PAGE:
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Table 12 Clinical weight categories and log hours of work: OLS results for men and women with sibling

From: Marriage markets as explanation for why heavier people work more hours

  Single Married
  White Black Hispanic White Black Hispanic
Panel A: women
 Obese 0.0738*** (2.773) 0.0871*** (3.436) 0.0117 (0.280) 0.0801** (2.558) 0.0764* (1.842) −0.0119 (−0.211)
 Overweight 0.0655*** (3.194) 0.0578*** (2.617) 0.0332 (0.951) 0.0646*** (2.805) 0.0638* (1.917) −0.00577 (−0.121)
 Underweight −0.00751 (−0.243) −0.0172 (−0.262) 0.0436 (0.463) 0.0423 (0.940) −0.0161 (−0.264) 0.0750 (0.563)
 Control for wage Yes Yes Yes Yes Yes Yes
 Observations 6469 4671 2020 5239 1210 1061
Panel B: men
 Obese 0.0348 (1.499) 0.0372 (1.119) 0.0192 (0.598) −0.00160 (−0.0774) 0.00437 (0.125) −0.0318 (−0.706)
 Overweight 0.0433*** (2.880) 0.0653*** (3.107) 0.0410* (1.688) −0.0185 (−1.348) −0.0451 (−1.523) 0.0207 (0.550)
 Underweight 0.0447 (0.796) 0.00670 (0.0793) −0.0574 (−0.618) −0.127 (−0.661) 0.792*** (8.584) −0.0945 (−0.764)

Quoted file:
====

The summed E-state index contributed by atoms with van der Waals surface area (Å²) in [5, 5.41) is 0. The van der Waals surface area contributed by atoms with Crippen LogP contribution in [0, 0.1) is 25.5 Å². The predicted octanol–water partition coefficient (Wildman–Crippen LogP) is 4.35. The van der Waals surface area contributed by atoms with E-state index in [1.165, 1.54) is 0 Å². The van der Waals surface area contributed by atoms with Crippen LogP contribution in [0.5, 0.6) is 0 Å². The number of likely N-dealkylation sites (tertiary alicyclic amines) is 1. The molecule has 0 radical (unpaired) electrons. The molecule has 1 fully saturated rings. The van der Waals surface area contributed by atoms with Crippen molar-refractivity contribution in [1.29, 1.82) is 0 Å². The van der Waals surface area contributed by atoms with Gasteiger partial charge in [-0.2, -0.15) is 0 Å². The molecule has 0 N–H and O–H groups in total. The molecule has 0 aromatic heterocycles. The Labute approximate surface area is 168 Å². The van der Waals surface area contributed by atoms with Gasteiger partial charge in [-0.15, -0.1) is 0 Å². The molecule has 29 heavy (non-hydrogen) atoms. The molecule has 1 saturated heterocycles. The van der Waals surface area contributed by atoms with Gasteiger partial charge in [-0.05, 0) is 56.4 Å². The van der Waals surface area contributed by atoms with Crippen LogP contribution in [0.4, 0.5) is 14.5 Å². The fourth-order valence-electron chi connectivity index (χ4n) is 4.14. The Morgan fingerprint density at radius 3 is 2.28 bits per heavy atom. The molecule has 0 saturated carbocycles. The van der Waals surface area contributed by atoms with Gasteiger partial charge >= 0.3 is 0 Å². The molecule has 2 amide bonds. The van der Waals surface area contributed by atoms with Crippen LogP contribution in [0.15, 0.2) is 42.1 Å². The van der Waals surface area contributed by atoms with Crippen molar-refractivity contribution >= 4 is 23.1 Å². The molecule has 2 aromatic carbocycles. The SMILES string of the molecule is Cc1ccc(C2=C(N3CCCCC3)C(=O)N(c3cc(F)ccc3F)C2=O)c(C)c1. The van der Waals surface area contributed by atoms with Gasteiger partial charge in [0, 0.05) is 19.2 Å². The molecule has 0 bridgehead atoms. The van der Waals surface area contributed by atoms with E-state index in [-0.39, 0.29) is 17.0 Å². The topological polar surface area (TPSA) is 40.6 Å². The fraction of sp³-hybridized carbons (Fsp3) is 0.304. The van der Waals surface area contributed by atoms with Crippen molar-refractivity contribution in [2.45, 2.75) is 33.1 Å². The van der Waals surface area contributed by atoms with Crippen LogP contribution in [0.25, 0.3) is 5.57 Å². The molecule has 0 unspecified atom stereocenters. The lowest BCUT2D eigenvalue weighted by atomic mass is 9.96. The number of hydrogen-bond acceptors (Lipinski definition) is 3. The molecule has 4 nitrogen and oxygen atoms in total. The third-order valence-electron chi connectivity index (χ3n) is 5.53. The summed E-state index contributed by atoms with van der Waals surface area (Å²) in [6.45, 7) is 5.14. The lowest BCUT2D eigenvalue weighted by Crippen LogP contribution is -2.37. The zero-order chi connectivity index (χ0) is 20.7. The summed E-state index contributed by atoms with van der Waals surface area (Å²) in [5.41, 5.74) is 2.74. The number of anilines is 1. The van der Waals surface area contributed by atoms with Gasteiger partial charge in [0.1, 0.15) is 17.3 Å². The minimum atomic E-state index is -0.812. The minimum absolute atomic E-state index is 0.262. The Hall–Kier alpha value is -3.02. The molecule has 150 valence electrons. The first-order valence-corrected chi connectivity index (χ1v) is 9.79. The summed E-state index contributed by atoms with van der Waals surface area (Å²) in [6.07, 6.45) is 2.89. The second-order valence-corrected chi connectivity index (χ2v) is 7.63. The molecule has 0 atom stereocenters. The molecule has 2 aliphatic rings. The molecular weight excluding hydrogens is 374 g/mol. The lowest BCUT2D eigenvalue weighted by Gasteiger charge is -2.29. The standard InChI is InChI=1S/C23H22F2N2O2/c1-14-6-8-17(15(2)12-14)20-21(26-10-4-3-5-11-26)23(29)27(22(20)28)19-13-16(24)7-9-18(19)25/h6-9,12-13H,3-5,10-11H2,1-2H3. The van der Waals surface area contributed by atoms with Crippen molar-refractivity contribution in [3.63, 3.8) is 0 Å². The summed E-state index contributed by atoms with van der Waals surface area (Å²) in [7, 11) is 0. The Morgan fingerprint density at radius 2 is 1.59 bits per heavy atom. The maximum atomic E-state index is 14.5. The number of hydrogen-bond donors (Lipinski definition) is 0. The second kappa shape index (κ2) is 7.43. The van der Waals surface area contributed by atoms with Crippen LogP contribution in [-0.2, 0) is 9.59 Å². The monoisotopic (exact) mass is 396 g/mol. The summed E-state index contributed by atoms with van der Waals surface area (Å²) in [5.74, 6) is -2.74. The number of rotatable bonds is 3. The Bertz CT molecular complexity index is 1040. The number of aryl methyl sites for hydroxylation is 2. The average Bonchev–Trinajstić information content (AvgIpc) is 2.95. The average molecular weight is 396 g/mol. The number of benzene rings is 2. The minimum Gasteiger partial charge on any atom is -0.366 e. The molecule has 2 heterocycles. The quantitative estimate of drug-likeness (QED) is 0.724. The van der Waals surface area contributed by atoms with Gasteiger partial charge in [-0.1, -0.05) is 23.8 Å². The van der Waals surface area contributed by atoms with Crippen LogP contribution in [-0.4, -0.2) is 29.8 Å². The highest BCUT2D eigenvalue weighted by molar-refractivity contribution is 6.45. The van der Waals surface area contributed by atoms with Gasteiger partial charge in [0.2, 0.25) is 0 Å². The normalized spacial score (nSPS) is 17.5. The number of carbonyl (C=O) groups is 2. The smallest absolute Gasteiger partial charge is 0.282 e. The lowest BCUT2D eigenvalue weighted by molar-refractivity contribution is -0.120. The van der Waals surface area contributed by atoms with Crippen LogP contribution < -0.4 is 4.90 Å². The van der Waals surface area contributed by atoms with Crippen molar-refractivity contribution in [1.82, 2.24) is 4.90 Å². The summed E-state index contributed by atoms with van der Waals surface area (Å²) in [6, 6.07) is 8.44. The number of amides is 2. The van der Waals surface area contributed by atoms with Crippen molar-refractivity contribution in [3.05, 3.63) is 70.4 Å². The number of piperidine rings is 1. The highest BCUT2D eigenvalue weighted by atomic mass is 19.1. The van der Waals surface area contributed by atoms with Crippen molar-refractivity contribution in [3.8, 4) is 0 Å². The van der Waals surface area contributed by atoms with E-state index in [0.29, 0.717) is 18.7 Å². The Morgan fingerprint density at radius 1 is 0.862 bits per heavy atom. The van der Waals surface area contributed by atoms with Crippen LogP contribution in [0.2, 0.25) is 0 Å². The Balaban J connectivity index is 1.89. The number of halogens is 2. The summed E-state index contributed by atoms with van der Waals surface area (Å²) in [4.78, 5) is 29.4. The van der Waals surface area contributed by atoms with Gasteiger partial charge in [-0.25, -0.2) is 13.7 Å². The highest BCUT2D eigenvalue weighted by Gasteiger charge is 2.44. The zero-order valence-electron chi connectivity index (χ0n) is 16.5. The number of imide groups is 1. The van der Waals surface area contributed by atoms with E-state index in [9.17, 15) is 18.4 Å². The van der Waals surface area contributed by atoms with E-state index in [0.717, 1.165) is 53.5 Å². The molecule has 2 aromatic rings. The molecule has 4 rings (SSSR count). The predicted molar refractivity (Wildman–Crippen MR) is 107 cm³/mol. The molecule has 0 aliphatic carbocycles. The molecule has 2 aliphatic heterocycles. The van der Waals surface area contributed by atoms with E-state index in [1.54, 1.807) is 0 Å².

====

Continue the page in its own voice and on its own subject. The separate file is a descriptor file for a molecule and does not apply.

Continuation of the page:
Control for wage Yes Yes Yes Yes Yes Yes
 Observations 8648 4777 2997 4561 1196 1122
  1. Note 1: Control variables include work experience (quadratic), educational categories, dummies for whether the respondent believes in traditional gender roles, whether the respondent has any children, if the youngest child is below six, yearly age dummies, region of residence dummies, and year dummies. For married sample, additional controls include spouse’s age, educational categories, and annual income. Note 2: t-stats reported are based on standard errors clustered at the individual level
  2. *** p < 0.01, ** p < 0.05, and * p < 0.10